Fears for under-insured elderly
Confusion reigns about sum assured insurance cover among older home-owners, a survey of users of the Grown Ups website suggests.
House insurance changed in the aftermath of the Christchurch earthquakes with most insurers shifting from total replacement policies to sum assured, where the homeowner has to nominate a sum which becomes the maximum the insurer will pay if their home is destroyed.
It was a move sparked by the shock of international reinsurers who discovered that their true liability for rebuilding homes in Canterbury was far higher than they had expected.
But there are growing indications that people are struggling to understand the changes that have taken place to insurance, and respond adequately.
Of the 459 older people who answered the survey by quantity surveyor Construction Cost Consultants, which offers rebuild estimates for insurance purposes, only 62 per cent felt confident they were insured for the true cost of rebuilding their home.
And 44 per cent of those with house insurance were not even sure whether they had accepted the default sum suggested by their insurer.
Default sums are estimates of the cost of a rebuild based on the average cost per square metre of rebuilding homes in New Zealand, estimates that can be significantly wrong for many homes which would leave the owners either over- or under-insured in the event of a catastrophe happening.
And despite their confusion, the older people who answered the survey on Grown Ups appear to be more proactive and well-informed than the average bank customer - 45 per cent said they had not accepted the default suggested which compares favourably to bank customers, 90 per cent of whom this paper reported in October last year were accepting default estimates.
But when challenged on whether they felt accepting a default sum was something they would do, 52 per cent of those surveyed by Grown Ups felt unable to answer the question.
Trust levels are not particularly high either with 65 percent saying they did not believe the calculators provided an accurate calculation of the rebuild cost of their home.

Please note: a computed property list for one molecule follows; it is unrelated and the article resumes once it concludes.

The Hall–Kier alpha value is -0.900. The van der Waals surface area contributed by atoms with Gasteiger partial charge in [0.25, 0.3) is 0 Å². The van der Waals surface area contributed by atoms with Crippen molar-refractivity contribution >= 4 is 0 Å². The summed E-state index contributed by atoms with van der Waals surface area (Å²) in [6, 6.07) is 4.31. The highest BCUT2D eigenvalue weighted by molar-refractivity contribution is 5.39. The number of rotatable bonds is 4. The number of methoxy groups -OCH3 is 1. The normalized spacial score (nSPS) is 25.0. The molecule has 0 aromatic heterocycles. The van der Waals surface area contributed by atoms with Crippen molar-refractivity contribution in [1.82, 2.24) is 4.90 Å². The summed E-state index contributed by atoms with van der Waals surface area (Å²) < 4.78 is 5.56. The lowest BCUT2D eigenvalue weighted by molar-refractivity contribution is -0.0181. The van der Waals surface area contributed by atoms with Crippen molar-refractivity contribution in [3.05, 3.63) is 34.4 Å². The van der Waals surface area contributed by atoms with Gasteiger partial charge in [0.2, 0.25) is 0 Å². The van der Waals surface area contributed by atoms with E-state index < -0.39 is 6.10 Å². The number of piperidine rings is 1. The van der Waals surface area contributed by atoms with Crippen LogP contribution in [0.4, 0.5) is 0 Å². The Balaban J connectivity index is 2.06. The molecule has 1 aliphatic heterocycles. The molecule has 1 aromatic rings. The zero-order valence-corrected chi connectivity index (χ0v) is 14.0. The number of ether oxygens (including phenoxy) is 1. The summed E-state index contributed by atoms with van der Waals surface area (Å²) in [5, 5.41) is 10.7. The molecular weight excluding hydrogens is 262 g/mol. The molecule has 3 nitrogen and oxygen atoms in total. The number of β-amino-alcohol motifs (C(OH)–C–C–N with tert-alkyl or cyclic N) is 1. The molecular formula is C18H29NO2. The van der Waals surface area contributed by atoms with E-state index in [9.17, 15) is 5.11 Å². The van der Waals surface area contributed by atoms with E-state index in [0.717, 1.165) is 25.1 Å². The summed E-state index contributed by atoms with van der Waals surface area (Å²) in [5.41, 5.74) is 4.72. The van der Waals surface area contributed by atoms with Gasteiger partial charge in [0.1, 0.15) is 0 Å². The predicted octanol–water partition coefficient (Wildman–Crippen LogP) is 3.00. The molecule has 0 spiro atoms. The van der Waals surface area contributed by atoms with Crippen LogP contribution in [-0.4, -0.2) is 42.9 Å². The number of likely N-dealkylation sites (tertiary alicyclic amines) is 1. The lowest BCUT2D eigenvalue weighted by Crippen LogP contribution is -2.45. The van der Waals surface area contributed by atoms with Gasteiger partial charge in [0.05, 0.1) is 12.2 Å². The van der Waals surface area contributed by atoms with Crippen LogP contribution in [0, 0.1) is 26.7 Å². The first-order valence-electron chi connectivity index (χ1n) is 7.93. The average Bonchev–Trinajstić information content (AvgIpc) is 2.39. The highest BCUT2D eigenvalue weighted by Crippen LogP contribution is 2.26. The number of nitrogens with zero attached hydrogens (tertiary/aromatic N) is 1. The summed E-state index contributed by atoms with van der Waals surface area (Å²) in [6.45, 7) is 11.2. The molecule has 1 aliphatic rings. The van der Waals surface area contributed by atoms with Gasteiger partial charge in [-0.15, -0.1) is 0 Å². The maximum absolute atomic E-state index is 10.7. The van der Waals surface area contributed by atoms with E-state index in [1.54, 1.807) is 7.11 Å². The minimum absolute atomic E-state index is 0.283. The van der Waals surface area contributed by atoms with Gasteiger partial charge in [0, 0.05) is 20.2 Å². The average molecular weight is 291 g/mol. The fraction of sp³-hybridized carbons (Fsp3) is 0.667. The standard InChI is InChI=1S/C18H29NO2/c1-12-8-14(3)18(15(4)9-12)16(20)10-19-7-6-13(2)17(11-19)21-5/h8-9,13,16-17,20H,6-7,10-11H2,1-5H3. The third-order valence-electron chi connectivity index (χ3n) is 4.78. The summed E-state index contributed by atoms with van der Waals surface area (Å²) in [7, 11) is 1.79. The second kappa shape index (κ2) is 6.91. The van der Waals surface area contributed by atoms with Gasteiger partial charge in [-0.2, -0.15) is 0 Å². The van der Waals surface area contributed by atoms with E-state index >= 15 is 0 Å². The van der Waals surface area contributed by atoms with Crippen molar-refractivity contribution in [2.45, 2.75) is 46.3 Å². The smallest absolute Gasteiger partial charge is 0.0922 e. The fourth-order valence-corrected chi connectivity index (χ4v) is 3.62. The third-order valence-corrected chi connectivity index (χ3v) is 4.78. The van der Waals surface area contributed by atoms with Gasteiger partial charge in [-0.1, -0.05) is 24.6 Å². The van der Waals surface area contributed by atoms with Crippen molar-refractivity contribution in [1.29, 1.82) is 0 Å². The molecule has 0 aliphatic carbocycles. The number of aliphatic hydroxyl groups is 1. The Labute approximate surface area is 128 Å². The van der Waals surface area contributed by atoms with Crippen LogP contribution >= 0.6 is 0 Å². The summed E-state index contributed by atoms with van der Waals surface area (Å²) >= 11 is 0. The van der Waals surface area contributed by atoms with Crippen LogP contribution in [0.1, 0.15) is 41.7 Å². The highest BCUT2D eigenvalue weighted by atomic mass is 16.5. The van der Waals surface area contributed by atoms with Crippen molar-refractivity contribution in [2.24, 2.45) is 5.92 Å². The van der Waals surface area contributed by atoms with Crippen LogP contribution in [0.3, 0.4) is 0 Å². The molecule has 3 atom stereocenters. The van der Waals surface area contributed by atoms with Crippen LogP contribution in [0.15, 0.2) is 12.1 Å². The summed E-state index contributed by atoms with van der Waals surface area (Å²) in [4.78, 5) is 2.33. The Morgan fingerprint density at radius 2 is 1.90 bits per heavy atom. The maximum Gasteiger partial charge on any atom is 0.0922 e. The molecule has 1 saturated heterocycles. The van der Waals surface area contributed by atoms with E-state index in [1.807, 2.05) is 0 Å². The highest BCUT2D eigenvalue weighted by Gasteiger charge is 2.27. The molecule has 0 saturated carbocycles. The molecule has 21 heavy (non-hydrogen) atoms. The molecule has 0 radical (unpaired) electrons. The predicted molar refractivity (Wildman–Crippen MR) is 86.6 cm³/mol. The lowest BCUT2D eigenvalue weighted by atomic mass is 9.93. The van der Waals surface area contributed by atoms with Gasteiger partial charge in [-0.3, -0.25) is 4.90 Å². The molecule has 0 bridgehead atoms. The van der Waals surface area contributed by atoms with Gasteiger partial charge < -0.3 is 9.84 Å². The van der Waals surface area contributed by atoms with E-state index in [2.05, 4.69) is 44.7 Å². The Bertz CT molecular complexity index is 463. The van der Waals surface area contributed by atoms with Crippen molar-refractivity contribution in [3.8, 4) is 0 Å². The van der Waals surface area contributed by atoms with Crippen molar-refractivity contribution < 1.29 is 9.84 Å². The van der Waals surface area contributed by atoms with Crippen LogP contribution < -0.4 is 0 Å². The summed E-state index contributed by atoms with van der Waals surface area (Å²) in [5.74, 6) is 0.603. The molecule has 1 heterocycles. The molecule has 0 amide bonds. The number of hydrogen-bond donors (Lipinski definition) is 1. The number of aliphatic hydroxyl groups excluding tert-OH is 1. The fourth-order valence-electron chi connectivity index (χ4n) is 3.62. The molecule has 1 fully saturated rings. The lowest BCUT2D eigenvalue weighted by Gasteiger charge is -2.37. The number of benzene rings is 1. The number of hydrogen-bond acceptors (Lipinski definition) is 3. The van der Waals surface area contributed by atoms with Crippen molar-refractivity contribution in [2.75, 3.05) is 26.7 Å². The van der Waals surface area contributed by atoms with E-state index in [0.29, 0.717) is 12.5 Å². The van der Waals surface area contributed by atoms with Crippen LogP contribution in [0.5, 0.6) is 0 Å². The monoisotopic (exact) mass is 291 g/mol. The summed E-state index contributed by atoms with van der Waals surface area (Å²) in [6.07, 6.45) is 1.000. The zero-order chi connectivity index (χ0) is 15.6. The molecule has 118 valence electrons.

And half of respondents also doubted their ability to measure their home accurately enough to use the calculator correctly.
Gary Caulfield, managing director of Construction Cost Consultants Residential, says the survey results show the gap in understanding that is putting Kiwi homeowners at risk.
CCC's own assessment of more than 25,000 residential properties has found that nearly all homeowners are underinsured, most by around 25 per cent of rebuild cost though some by up to 50 per cent, which would imply an insurance gap of more than $160 billion.
Caulfield said its discussions with major banks and insurers indicated 93 per cent of homeowners who have renewed their policies since July 2013 have accepted the default sum, with most of those who didn't calculating their insurance using one of the online calculators with a tiny minority using property valuers or quantity surveyors to get a more accurate indication of rebuild costs.
"In our view there has not been a sufficient degree of education to ensure homeowners are covered for the full cost of rebuild.
"Insurers and banks are doing their best in response to new demands from reinsurers, but to put the onus back on homeowners, few of whom have the necessary expertise to assess their own number correctly, leaves an enormous amount of personal wealth unprotected."
Some appear scared of seeking more cover, but the annual costs of more cover are relatively small. On average, every additional $50,000 worth of cover costs about $75, Caulfield said.
According to its website, Construction Cost Consultants charges $569 for a basic rebuild estimate based on an online survey, and $1144 for an estimate based on a site visit.
There is no obligation on homeowners to get a professional rebuild estimate, but it may provide comfort that your home is adequately insured.
Free online calculators are available. Insurer IAG provides one at www.need2know.org.nz although it says it is not suitable for homes of more than 700 sq m or where the likely rebuild cost is more than $2m.
Sunday Star Times